With Google squarely in their sights, Microsoft and advocate group Consumer Watchdog have joined the chorus of voices calling on the government to take measures to prevent a search monopoly -- or to deal with the one that already exists.
The concerns set forth by Microsoft, Consumer Watchdog, and other observers go beyond whether Google gives unfair prominence in search rankings to paid advertisers. Critiques range from "A company such a Google could abuse its search dominance" to "Google is already abusing its search dominance" to push its other revenue-generating services -- such as maps, video, and shopping searches -- at the expense of competitors.
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As reported by Ars Technica, Microsoft weighed in on the issue in comments sent to the FCC last week, responding to the group's inquiry about the Future of Media in a Digital Age. In its submission Microsoft doesn't mention Google specifically, except in footnotes, but the company does paint of grim picture of an Internet that lacks any effective competition in the area of search: "A dominant provider has the ability to push consumers to content that competes with an existing offering from a competitor and then 'shout over' the competitor simply by causing its search users to believe that its own content is the most popular or relevant."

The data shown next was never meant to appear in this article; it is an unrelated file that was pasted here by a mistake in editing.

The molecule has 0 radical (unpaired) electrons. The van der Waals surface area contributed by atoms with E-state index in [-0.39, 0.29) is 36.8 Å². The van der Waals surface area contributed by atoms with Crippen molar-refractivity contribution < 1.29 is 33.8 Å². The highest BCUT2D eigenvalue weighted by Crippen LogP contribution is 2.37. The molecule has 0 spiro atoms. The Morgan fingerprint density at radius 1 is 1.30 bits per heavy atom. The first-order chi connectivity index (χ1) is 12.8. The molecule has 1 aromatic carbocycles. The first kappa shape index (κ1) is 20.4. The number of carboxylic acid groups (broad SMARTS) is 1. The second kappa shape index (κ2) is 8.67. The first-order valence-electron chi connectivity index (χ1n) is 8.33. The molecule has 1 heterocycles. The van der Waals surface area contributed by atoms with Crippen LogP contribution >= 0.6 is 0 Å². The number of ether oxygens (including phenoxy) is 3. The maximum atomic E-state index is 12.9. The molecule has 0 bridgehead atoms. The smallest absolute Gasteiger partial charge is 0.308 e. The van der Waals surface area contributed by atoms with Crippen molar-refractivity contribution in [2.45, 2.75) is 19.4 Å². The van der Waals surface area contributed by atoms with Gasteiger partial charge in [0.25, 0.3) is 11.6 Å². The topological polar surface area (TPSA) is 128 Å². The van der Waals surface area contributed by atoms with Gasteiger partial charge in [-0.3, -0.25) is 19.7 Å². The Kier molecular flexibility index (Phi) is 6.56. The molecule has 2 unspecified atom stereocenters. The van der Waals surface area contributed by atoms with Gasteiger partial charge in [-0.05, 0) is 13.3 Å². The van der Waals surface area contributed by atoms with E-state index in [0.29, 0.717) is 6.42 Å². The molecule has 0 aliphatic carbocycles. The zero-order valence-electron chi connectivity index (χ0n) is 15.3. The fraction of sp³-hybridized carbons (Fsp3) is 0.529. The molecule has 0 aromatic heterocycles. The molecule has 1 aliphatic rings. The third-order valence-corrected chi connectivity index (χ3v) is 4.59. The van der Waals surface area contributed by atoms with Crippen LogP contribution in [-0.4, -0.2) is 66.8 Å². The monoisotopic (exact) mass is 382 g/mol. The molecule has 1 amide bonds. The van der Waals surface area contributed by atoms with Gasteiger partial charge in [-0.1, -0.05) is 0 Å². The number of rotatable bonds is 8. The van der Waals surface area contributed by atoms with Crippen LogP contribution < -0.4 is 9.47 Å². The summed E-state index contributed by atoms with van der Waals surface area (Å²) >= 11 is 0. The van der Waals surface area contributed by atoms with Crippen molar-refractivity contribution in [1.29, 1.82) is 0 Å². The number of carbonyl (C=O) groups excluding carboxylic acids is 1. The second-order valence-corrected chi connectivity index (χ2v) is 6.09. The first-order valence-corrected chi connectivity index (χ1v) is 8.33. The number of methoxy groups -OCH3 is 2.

Lo and behold, the Internet does seems to lack much in the way of effective search competition: According to Experian, Google accounted for 71.4 percent of the total searches in the United States in April. Its top three competitors, Yahoo, Bing, and Ask, made up 15 percent, 9.4 percent, and 2.2 percent of searches, respectively.